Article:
Special software from the U.S. company Palantir is to help the Bavarian police fight crime. The spy program, called VeRA, could be in use this year, or next year at the latest. But data protection experts and the Bavarian data protection commissioner are concerned.

“Procedural Search and Analysis System” (VeRA for short) is the name of the software that is to assist the Bavarian police in investigations in the future. With just one click of the mouse, officers can retrieve a wealth of information about suspicious persons and their connections to other criminals. But what sounds like a good aid in the fight against crime turns out to be a double-edged sword in practice. Not only the software itself, but also its publishers have been criticized by data protectionists for years.

What exactly is at stake?

Until now, it has been difficult for police officers to find out all the important information about suspects and their criminal connections. The VeRA software is designed to change that. With the help of the program, officers can find everything known about a suspect within seconds at the click of a mouse: address, parents, car accidents, previous criminal offenses. Data protection experts complain that there is currently insufficient assurance that the data obtained in this way is only accessible to police officers.

Palantir Technologies: How serious is the software provider?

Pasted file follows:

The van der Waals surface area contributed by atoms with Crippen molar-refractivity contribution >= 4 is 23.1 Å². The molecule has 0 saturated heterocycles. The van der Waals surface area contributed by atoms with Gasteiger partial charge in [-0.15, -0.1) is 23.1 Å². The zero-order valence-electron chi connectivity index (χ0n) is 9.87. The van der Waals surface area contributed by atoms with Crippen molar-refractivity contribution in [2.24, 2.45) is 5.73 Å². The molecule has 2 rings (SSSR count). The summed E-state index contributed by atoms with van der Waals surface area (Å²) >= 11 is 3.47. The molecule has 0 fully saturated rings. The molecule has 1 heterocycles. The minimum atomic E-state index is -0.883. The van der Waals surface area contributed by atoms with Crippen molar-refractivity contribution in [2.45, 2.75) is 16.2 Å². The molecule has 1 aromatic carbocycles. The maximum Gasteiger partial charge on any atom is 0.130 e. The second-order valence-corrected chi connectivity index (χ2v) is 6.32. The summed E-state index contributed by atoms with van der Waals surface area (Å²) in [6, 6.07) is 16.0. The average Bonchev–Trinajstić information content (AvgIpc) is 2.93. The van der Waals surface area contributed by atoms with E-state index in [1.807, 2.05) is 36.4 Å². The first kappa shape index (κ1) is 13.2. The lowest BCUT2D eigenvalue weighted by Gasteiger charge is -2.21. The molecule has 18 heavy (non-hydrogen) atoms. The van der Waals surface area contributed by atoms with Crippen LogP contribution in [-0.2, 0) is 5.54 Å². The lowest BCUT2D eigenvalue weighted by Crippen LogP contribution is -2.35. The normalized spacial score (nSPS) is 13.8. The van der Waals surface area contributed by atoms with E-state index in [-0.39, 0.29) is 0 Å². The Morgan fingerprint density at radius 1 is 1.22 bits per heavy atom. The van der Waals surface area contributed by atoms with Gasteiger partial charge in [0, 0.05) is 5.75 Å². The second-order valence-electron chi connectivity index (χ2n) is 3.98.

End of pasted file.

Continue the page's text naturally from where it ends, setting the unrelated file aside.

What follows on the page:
The software manufacturer has also come in for criticism. For two reasons. It was founded by controversial tech billionaire Peter Thiel. The latter had financed the election campaign of former President Donald Trump and other – partly far-right – politicians. In addition, Palantir Technologies received money from the U.S. foreign intelligence agency CIA when it was founded – which subsequently became one of Palantir’s customer base.

Further controls and legislative changes required

Data protectionists criticize: They say it is not sufficiently ensured that Palantir Technologies does not have access to the data requested by officials. Some even fear that the data could be passed on to the CIA and other U.S. authorities. The Bavarian State Data Protection Commissioner is also critical of the use of VeRA. “Legitimization by the legislature is required for the considerable encroachment on fundamental rights by the software,” says Thomas Petri. And: the legislator must ensure that the software is only used in emergency situations, for example, through a judge’s reservation. Bavaria’s interior minister has already taken a stand. “VeRA will only be used if the interior committee of the state parliament has given its approval,” says Joachim Herrmann. Whether VeRA will actually be used has not yet been conclusively clarified. By the end of the year, the Fraunhofer Institute for Secure Information Technology is to thoroughly check the source code of the software for possible data leaks.

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